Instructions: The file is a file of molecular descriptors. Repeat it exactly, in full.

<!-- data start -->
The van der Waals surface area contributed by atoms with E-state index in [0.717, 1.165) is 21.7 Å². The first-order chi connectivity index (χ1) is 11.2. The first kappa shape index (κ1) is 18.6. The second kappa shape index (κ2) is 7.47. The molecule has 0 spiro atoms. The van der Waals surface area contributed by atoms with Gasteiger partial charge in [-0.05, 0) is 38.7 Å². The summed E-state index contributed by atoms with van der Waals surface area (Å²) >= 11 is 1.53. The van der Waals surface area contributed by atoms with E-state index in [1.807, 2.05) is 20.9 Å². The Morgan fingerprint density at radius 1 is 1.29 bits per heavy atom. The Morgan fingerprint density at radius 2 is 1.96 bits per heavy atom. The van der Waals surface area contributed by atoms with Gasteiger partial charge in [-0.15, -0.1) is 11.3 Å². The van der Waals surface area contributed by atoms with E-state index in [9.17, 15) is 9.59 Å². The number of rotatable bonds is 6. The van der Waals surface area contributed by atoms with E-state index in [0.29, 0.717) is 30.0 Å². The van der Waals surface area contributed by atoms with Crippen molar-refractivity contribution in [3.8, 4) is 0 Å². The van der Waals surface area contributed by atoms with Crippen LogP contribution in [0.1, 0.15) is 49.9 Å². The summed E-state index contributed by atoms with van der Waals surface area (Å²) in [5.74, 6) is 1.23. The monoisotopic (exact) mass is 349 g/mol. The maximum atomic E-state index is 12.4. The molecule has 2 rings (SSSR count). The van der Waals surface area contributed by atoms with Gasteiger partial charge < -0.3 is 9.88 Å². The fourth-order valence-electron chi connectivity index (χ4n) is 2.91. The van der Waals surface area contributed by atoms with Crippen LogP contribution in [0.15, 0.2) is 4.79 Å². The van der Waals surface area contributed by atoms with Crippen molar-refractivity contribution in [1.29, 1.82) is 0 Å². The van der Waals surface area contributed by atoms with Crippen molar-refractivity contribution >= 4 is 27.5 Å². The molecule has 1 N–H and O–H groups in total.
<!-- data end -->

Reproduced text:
The van der Waals surface area contributed by atoms with E-state index in [0.717, 1.165) is 21.7 Å². The first-order chi connectivity index (χ1) is 11.2. The first kappa shape index (κ1) is 18.6. The second kappa shape index (κ2) is 7.47. The molecule has 0 spiro atoms. The van der Waals surface area contributed by atoms with Gasteiger partial charge in [-0.05, 0) is 38.7 Å². The summed E-state index contributed by atoms with van der Waals surface area (Å²) >= 11 is 1.53. The van der Waals surface area contributed by atoms with E-state index in [1.807, 2.05) is 20.9 Å². The Morgan fingerprint density at radius 1 is 1.29 bits per heavy atom. The Morgan fingerprint density at radius 2 is 1.96 bits per heavy atom. The van der Waals surface area contributed by atoms with Gasteiger partial charge in [-0.15, -0.1) is 11.3 Å². The van der Waals surface area contributed by atoms with E-state index in [9.17, 15) is 9.59 Å². The number of rotatable bonds is 6. The van der Waals surface area contributed by atoms with E-state index in [0.29, 0.717) is 30.0 Å². The van der Waals surface area contributed by atoms with Crippen molar-refractivity contribution in [3.8, 4) is 0 Å². The van der Waals surface area contributed by atoms with Crippen LogP contribution in [0.1, 0.15) is 49.9 Å². The summed E-state index contributed by atoms with van der Waals surface area (Å²) in [5.74, 6) is 1.23. The monoisotopic (exact) mass is 349 g/mol. The maximum atomic E-state index is 12.4. The molecule has 2 rings (SSSR count). The van der Waals surface area contributed by atoms with Gasteiger partial charge < -0.3 is 9.88 Å². The fourth-order valence-electron chi connectivity index (χ4n) is 2.91. The van der Waals surface area contributed by atoms with Crippen LogP contribution in [0.15, 0.2) is 4.79 Å². The van der Waals surface area contributed by atoms with Crippen molar-refractivity contribution in [1.29, 1.82) is 0 Å². The van der Waals surface area contributed by atoms with Crippen molar-refractivity contribution >= 4 is 27.5 Å². The molecule has 1 N–H and O–H groups in total.